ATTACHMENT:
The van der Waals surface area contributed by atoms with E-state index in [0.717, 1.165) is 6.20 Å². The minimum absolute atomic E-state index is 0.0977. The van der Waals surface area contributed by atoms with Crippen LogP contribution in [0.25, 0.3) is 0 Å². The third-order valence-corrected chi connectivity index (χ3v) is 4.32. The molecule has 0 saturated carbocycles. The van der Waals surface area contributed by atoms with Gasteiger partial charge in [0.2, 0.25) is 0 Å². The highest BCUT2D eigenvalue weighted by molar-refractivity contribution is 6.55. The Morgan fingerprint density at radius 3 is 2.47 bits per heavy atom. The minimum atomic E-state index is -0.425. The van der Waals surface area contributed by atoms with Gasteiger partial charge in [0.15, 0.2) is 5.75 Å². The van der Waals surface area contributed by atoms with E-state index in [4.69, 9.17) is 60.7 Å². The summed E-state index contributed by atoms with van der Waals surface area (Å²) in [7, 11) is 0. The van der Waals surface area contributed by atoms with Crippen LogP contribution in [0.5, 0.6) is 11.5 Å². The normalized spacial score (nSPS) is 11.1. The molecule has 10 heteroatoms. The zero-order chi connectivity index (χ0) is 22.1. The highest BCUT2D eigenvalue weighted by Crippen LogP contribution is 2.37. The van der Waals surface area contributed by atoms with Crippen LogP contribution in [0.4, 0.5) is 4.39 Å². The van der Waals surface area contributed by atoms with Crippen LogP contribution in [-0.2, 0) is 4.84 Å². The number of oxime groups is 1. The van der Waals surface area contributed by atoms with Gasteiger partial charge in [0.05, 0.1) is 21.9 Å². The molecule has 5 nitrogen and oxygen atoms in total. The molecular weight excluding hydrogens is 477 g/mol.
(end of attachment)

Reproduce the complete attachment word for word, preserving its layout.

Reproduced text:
The van der Waals surface area contributed by atoms with E-state index in [0.717, 1.165) is 6.20 Å². The minimum absolute atomic E-state index is 0.0977. The van der Waals surface area contributed by atoms with Crippen LogP contribution in [0.25, 0.3) is 0 Å². The third-order valence-corrected chi connectivity index (χ3v) is 4.32. The molecule has 0 saturated carbocycles. The van der Waals surface area contributed by atoms with Gasteiger partial charge in [0.2, 0.25) is 0 Å². The highest BCUT2D eigenvalue weighted by molar-refractivity contribution is 6.55. The Morgan fingerprint density at radius 3 is 2.47 bits per heavy atom. The minimum atomic E-state index is -0.425. The van der Waals surface area contributed by atoms with Gasteiger partial charge in [0.15, 0.2) is 5.75 Å². The van der Waals surface area contributed by atoms with E-state index in [4.69, 9.17) is 60.7 Å². The summed E-state index contributed by atoms with van der Waals surface area (Å²) in [7, 11) is 0. The van der Waals surface area contributed by atoms with Crippen LogP contribution in [0.5, 0.6) is 11.5 Å². The normalized spacial score (nSPS) is 11.1. The molecule has 10 heteroatoms. The zero-order chi connectivity index (χ0) is 22.1. The highest BCUT2D eigenvalue weighted by Crippen LogP contribution is 2.37. The van der Waals surface area contributed by atoms with Crippen LogP contribution in [0.4, 0.5) is 4.39 Å². The van der Waals surface area contributed by atoms with Crippen LogP contribution in [-0.2, 0) is 4.84 Å². The number of oxime groups is 1. The van der Waals surface area contributed by atoms with Gasteiger partial charge in [0.05, 0.1) is 21.9 Å². The molecule has 5 nitrogen and oxygen atoms in total. The molecular weight excluding hydrogens is 477 g/mol.